- I understand your reasoning.In a message dated 10/3/05 6:42:05 P.M. Central Daylight Time, mwallace56@... writes:
I actually agree with you and Lindy 100%. I have been collecting
errors for about 30 years now, and until recently had NEVER sent one
in to be slabbed or even bought one slabbed. I too do as you two say
you do, i.e. weigh each piece, check the edges, check specific gravity
when necessary, etc., etc., etc. However, with that being said, I'm
not getting any younger. One day I'll no longer be here. Slabbed coins
are simply a numismatic reality today. Slabbed coins are easier to
sell and usually bring more money. I have no intention of selling any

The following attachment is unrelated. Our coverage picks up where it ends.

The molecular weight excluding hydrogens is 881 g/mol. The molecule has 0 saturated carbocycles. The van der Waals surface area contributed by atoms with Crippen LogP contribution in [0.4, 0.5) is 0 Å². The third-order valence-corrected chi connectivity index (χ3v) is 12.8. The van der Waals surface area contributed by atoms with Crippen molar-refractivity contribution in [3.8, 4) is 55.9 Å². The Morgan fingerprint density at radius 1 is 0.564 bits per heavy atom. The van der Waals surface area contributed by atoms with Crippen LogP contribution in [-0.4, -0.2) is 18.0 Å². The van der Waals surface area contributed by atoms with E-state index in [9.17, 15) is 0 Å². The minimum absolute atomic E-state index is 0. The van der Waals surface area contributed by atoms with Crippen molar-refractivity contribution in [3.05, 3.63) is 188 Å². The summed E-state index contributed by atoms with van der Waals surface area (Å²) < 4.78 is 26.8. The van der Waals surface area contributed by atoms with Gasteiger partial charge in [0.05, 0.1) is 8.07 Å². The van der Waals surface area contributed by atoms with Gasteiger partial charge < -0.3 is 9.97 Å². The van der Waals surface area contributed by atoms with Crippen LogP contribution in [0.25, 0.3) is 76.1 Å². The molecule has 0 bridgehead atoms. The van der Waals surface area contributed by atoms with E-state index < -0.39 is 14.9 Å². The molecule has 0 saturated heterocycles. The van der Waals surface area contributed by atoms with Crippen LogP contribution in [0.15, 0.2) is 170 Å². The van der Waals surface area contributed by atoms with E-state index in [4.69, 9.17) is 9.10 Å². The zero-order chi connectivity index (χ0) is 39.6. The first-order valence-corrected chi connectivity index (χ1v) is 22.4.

of my coins, but I want to make it easier for my heirs to, so I've
begun sending in some of the better pieces. A friend of mine, who also
resisted slabbing for years began slabbing his coins a few years ago
for the same reason. I eventually followed suit.
- Slabbing wouldn't do me much good. Most of my coins are
those "obscure, subtle, novel, complex, and compound" errors that
grading services are not well-equipped to deal with. I can see
slabbing some errors like Sac/SBA or SBA/Sac transitional errors, where
fakery could be a problem.
I've been slowly selling off my redundant and lower-quality specimens,
as well as ones I've finished researching or otherwise lost interest
in. I intend to continue to do so until my collection is down to an
essential core. That way my heirs won't have so much to worry about.
Also, by selling off some coins I can afford to buy new ones!